Stinging Nettle Root is a botanical that can be beneficial for PCOS. If you’ve ever gone on a hike in the Pacific NorthWest and felt a little prickly sting on your ankle, it may be from a stinging nettle plant. 

Stinging nettle (Urtica dioica) is a perennial flowering plant used medicinally for thousands of years. The roots of the plant are used to make supplements and nettle teas to support a healthy endocrine system and help to manage androgen excess symptoms (among many other benefits). The leaves are often cooked down or brewed into a tea to provide nutrients and kidney support.

Nettle contains a wide variety of therapeutic compounds and vitamins that are beneficial for health, including anti-inflammatory compounds, antioxidants, and vitamins A, C, and K. It also contains minerals like iron and calcium. 

Nettle root also contains a class of compounds known as lignans. Lignans are phytonutrients that have weak estrogenic activity and can be used for hormonal imbalances, PMS, menopause symptoms, and PCOS.

What is the Difference Between Stinging Nettle Root and Leaf?

Both the nettle root and nettle leaf of the plant are used medicinally, but each has different benefits because they contain different therapeutic compounds. The root is typically used for hormone imbalances, and the leaf is typically used for allergies, inflammation, and urinary tract health.

Stinging Nettle Root Benefits for PCOS

Botanicals often have fewer studies to review because, let's face it, drugs have more of a financial incentive for studies than herbs and plants. But there are a few we can look at to better understand the benefits of nettle root.

Nettle root also has anti-inflammatory effects, which can be helpful because inflammation is closely related to PCOS. In one study, people with type 2 diabetes had lower markers of inflammation after taking 100 grams of Nettle Root daily for 8 weeks.

Nettle root may also help improve insulin resistance. In an animal study, nettle root improved blood sugar balance and insulin resistance by increasing skeletal muscle insulin sensitivity (making the muscle cells more responsive to insulin). 

But another important reason I use nettle with my patients is its impact on androgen hormones.

Nettle Root for Managing Androgen Excess Symptoms

Nettle root helps decrease the availability of free testosterone, which can help reduce androgen excess symptoms. It may do this by inhibiting 5-alpha-reductase, an enzyme that contributes to PCOS symptoms and is often higher in women with PCOS.

Much of the research on nettle and sex hormones is on men and prostate health. Still, one study that examined testosterone levels in women with hyperandrogenism found that taking nettle root daily resulted in lower total testosterone, free testosterone, and DHEA. Symptoms of acne and menstrual irregularities also improved. 

As androgen levels drop, symptoms of acne, irregular cycles, and hirsutism may diminish. Remember, taking a single product is not enough because nutrients and botanicals work together to support hormone balance and reduce the symptoms of PCOS.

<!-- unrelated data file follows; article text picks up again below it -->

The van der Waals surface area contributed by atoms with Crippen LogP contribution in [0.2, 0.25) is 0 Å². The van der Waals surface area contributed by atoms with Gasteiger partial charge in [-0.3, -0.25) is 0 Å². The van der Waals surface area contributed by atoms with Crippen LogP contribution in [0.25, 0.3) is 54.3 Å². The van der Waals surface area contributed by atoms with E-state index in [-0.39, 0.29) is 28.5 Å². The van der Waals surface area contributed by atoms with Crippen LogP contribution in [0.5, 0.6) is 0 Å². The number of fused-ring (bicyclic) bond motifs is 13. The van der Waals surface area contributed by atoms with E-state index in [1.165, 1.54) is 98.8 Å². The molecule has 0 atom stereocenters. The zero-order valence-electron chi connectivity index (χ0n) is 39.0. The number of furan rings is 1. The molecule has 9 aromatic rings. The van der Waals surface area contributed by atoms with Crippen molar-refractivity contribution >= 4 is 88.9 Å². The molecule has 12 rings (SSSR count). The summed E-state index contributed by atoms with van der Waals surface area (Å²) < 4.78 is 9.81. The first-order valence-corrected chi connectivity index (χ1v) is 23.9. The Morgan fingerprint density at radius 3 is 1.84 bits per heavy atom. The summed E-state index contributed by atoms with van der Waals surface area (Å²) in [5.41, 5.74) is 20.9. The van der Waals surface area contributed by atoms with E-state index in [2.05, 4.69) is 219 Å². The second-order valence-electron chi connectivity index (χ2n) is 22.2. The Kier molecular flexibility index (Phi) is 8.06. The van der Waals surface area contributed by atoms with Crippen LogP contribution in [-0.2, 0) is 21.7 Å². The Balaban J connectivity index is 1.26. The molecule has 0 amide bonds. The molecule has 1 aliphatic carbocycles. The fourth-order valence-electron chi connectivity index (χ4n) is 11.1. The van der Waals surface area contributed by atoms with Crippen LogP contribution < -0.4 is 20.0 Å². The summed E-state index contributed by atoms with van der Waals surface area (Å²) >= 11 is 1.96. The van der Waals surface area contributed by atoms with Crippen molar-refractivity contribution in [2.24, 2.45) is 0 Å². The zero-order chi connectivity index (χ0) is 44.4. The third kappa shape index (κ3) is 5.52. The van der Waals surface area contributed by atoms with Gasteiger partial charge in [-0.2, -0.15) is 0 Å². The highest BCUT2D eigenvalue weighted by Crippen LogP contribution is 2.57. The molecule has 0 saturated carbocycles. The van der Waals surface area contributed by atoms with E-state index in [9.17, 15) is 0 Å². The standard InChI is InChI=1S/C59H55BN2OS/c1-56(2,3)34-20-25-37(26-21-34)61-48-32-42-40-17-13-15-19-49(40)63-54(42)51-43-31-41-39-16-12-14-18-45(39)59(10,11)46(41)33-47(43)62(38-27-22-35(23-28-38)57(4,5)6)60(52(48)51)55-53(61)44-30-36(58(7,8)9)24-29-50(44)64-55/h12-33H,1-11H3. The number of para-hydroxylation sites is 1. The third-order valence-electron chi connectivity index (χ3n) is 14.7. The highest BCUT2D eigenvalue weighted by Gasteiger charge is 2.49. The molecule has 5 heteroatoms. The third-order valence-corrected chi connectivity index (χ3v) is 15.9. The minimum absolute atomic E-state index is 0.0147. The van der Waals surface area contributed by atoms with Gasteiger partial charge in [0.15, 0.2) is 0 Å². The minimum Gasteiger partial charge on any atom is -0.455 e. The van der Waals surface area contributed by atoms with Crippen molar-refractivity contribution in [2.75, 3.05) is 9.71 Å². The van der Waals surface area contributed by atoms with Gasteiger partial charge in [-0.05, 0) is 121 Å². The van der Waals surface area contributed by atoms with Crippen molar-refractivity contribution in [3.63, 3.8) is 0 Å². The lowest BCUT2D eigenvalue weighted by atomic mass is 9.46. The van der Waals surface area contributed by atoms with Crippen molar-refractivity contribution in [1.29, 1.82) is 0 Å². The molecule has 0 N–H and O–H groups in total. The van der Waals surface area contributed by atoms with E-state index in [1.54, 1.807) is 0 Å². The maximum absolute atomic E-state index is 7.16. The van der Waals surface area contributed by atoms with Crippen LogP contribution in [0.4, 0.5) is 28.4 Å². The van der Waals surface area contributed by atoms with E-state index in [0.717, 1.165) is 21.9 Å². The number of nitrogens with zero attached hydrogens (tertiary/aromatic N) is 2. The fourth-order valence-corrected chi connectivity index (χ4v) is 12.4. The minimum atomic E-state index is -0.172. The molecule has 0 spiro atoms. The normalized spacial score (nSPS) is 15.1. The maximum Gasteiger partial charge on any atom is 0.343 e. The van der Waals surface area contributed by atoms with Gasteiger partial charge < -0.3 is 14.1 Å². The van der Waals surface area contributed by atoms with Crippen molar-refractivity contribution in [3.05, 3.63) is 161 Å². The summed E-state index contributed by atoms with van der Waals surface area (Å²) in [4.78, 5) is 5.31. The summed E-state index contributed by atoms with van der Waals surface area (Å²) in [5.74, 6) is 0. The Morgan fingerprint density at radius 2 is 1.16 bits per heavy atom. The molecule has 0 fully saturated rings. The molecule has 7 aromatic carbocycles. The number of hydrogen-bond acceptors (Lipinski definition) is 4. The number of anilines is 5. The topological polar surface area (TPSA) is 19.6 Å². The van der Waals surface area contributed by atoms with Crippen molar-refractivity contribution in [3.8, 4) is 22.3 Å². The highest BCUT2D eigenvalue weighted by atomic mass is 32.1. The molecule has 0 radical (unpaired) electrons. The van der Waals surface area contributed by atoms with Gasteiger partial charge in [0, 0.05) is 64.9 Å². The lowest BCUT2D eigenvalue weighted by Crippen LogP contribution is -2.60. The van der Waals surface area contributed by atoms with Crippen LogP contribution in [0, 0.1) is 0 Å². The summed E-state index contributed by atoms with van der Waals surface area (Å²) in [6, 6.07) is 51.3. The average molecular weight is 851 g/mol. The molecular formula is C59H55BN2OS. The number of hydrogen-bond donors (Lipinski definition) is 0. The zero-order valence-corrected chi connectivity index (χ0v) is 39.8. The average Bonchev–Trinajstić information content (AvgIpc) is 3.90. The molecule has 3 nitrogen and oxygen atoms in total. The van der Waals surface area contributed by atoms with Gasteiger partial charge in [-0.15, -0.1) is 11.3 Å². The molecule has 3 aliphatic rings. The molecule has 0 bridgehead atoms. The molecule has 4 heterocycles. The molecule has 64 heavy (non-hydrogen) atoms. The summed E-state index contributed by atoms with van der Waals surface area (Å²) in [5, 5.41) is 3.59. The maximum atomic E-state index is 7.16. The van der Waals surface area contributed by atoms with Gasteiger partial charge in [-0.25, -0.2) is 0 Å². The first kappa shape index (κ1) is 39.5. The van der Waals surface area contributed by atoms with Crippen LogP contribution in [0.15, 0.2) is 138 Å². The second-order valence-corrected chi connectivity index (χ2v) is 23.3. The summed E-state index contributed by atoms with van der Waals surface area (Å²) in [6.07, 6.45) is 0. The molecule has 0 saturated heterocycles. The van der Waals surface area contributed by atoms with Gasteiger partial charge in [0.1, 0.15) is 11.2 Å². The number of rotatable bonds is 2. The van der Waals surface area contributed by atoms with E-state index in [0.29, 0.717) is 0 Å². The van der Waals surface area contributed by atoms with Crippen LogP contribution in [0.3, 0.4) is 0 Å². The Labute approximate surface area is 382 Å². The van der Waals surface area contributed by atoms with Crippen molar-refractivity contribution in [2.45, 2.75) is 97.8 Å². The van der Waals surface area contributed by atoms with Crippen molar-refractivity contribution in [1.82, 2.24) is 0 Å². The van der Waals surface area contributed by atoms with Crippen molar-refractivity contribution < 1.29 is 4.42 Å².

Inositol Plus is a product I created to provide all-in-one PCOS support. It includes nettle root extract, inositol, and other PCOS-supportive vitamins and herbs in research-backed dosages to support healthy ovarian function, blood sugar balance, and hormone health. Find it here.

inositol benefits for pcos

Additional Supplements for PCOS

In addition to nettle root, supplements are almost always part of my recommendations for PCOS. Here are some of my favorite supplements for PCOS:

  • Inositol: A nutrient closely related to B vitamins, inositol may be the most important supplement I use for PCOS because it's so effective for regulating ovulation, balancing blood sugar, and supporting symptoms of PCOS. You’ll find it in our Inositol Plus Formula.
  • Chromium: This mineral supports optimal blood sugar. A healthy blood sugar and insulin levels helps reduce the unwanted symptoms of acne, hair loss, and irregular periods associated with PCOS.
  • Zinc: Zinc is a mineral that supports fertility, egg quality, and hormone balance. It's also helpful for healthy blood sugar levels and insulin resistance.
  • Vitamin D. You've got vitamin D receptors all over your body, including reproductive tissues, where it plays a role in hormone signaling and follicular development. Vitamin D is also an essential nutrient for blood sugar—and it's estimated that 67 to 85 percent of women with PCOS have low vitamin D.
  • Spearmint Leaf: This herb has been studied for it’s anti-androgen effects in women with PCOS. Women with PCOS are often encouraged to drink it as a tea or take it as a supplement.

Nutrients from food work in combination with each other, and the same goes for supplements for PCOS. The synergistic effect is often more powerful than taking any one nutrient alone. This is why we’ve combined the above nutrients, plus other helpful ingredients, to create a comprehensive formula to support women with PCOS—the Inositol Plus formula.

When combined with wise nutrition and lifestyle choices, supplementation can help support your hormones in finding balance.

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About The Author

Dr. Jolene Brighten

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Dr. Jolene Brighten, NMD, is a women’s hormone expert and prominent leader in women’s medicine. As a licensed naturopathic physician who is board certified in naturopathic endocrinology, she takes an integrative approach in her clinical practice. A fierce patient advocate and completely dedicated to uncovering the root cause of hormonal imbalances, Dr. Brighten empowers women worldwide to take control of their health and their hormones. She is the best selling author of Beyond the Pill and Healing Your Body Naturally After Childbirth. Dr. Brighten is an international speaker, clinical educator, medical advisor within the tech community, and considered a leading authority on women’s health. She is a member of the MindBodyGreen Collective and a faculty member for the American Academy of Anti Aging Medicine. Her work has been featured in the New York Post, Forbes, Cosmopolitan, Huffington Post, Bustle, The Guardian, Sports Illustrated, Elle, and ABC News. Read more about me here.